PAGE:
Mount St Helens Eruption: 30th Anniversary


Tuesday, May 18th, 2010 — 10:27am PST
Comments 8

After hearing the loud rumble that caused the curtains to blow in my mother walked over to the crib to check on me. It was Mother’s Day. She thought the noise came from someone slamming lids on dumpsters but soon found out on the news that Mount St Helens in Washington State had erupted. I was 5 months old and fast asleep so this is where my personal account ends.

What seemed like neighbourhood noise to my mother in Surrey, BC was far more destructive in Skamania County, Washington.

  • This was the deadliest and most economically destructive volcanic event in the history of the United States [source].
  • Fifty-seven people were killed; 250 homes, 47 bridges, 15 miles (24 km) of railways, and 185 miles (298 km) of highway were destroyed. The eruption caused a massive debris avalanche, reducing the elevation of the mountain’s summit from 9,677 ft (2,950 m) to 8,365 ft (2,550 m) and replacing it with a 1 mile (1.6 km) wide horseshoe-shaped crater [source].
  • The eruption came with an earthquake that rocked 5.1 on the Richter scale [source].
  • The largest landslide in recorded history swept down the mountain at speeds of 70 to 150 miles per hour and buried the North Fork of the Toutle River under an average of 150 feet of debris. Some areas are covered by as much as 600 feet. In all, approximately 23 square miles of material was removed from the mountain [source].

The volcano, which was actually named by Captain George Vancouver [source] still has recorded volcanic activity. This includes steam clouds that sent everyone in this digital age over to the Volcanocam to check out the volcano in 2004, 2006 and 2008.

Thirty years later, National Geographic reports that Mount St Helens is still highly dangerous and that Washington State is the second biggest threat when it comes to potential volcanic activity. Mount St Helens is also only second only to Hawaii’s Kilauea when it comes to a “very high risk” of volcanic activity.

Today you can still get out and enjoy the area, filled with hiking trails, recreational activities, and amazing lookout points.


Photo credit: papalars on Flickr

You can also follow @MountStHelens on Twitter for the latest updates from the volcano, browse the 360 degree crater view, or keep your eye on the Volcanocam for any activity.

As a side note, I think it’s incredibly awesome that the WAstateDNR – Department of Natural Resources posted the photos (captioned above) to Flickr for the anniversary

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8 comments

  1. fotoeins says:

    Wow – thirty years; how time has flown. Thanks for this, Rebecca.

  2. My memories are more direct. I was almost 11, and obsessed with volcanoes in a boyish way. My Scout troop was camping at Furry Creek up Howe Sound, and we thought a train had crashed nearby:

    http://www.penmachine.com/2010/05/30-years-after-mt-st-helens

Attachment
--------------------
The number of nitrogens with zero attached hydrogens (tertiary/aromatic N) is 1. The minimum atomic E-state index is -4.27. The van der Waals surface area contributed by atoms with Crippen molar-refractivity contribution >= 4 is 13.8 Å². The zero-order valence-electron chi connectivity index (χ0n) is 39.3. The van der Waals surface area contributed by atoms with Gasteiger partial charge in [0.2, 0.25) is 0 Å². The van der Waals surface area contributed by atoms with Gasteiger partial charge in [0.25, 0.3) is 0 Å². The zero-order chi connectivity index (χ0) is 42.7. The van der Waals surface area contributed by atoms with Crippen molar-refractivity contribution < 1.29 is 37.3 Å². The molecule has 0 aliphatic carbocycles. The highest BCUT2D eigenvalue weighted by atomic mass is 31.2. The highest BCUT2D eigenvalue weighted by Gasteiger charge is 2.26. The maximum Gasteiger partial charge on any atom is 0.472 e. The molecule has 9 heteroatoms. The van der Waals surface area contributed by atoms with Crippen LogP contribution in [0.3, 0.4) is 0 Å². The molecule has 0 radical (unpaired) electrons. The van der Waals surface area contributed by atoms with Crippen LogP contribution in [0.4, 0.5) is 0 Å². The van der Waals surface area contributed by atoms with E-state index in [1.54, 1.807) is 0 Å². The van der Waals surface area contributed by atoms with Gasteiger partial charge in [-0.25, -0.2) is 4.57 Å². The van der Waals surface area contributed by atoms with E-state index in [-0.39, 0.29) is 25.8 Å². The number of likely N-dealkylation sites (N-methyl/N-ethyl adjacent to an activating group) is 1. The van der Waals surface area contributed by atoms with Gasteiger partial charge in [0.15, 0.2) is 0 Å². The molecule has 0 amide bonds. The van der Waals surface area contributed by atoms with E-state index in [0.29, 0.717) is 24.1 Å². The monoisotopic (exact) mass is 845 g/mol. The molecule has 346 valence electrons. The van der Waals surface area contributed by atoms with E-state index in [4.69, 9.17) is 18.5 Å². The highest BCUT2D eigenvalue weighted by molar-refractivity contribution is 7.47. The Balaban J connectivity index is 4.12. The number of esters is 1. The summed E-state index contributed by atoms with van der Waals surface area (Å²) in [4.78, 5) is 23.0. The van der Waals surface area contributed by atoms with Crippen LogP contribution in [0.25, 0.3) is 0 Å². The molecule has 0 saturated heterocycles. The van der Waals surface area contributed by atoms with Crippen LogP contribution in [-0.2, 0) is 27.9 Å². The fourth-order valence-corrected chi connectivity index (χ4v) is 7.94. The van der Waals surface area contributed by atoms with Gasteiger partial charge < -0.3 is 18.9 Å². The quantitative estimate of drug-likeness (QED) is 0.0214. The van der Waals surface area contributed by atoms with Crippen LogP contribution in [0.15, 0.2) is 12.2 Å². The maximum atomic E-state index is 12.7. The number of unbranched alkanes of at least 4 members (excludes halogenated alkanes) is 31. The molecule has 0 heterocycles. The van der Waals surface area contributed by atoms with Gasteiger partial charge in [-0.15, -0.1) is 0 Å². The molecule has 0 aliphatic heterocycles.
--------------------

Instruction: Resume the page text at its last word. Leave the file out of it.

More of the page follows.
3. Lauralee says:

    Oh Rebecca, you have written a wonderful remembrance of the MSH’s eruption. I do remember it well. We were all loading into the car on Mother’s Day in Surrey. Even that far away we knew something big had happened. You even shared info on this post that I had not formerly known. Very interesting overall. Thanks.

  4. Mom604 says:

    Yes, it was Mother’s Day, and I remember looking at the window when I heard the ‘bang’ and a few seconds later, the curtains blew in a bit.

  5. MSH 30th Anni says:

    Mother’s Day was the week before on May 11th. Mother’s Day should be everyday… ๐Ÿ™‚ Anyways, the volcano blew up on Canada’s Victoria Day long weekend. We were camping up at Pitt Lake, British Columbia on the beach and heard the blasts numerous times. Not sure what it was at first, other than wondering if the mountains surrounding us was going to crash onto us. Scary! We found out later that Mount St Helens exploded from the other people that returned up to the lake. Erie feeling though, especially when our dog was barking and was going nuts moments before ‘we’ heard the loud blasts. Animals with better hearing give us humans a warning too. ๐Ÿ™‚

  6. MSH 30th Anni says:

    Excellent Mount St Helens pics & info. Good job Rebecca. ๐Ÿ™‚

  7. I was 9 months pregnant with my first daughter and living in Vancouver, B.C. when Mt. St. Helen’s erupted. Like most pregnant women I used the bathroom often. The moment of the eruption coincided with one of my many toilet flushes and the resounding boom made me think the plumbing had burst! Imagine all the way to Vancouver. The result was a few hours of “false” labour, followed by the real thing a week later and Andrea Rebecca was born. About 18 years later, I hiked to the top of the crater which was an intense physical workout leading to a breathtaking view. Andrea celebrates her 30th birthday this week.

  8. margot rogers says:

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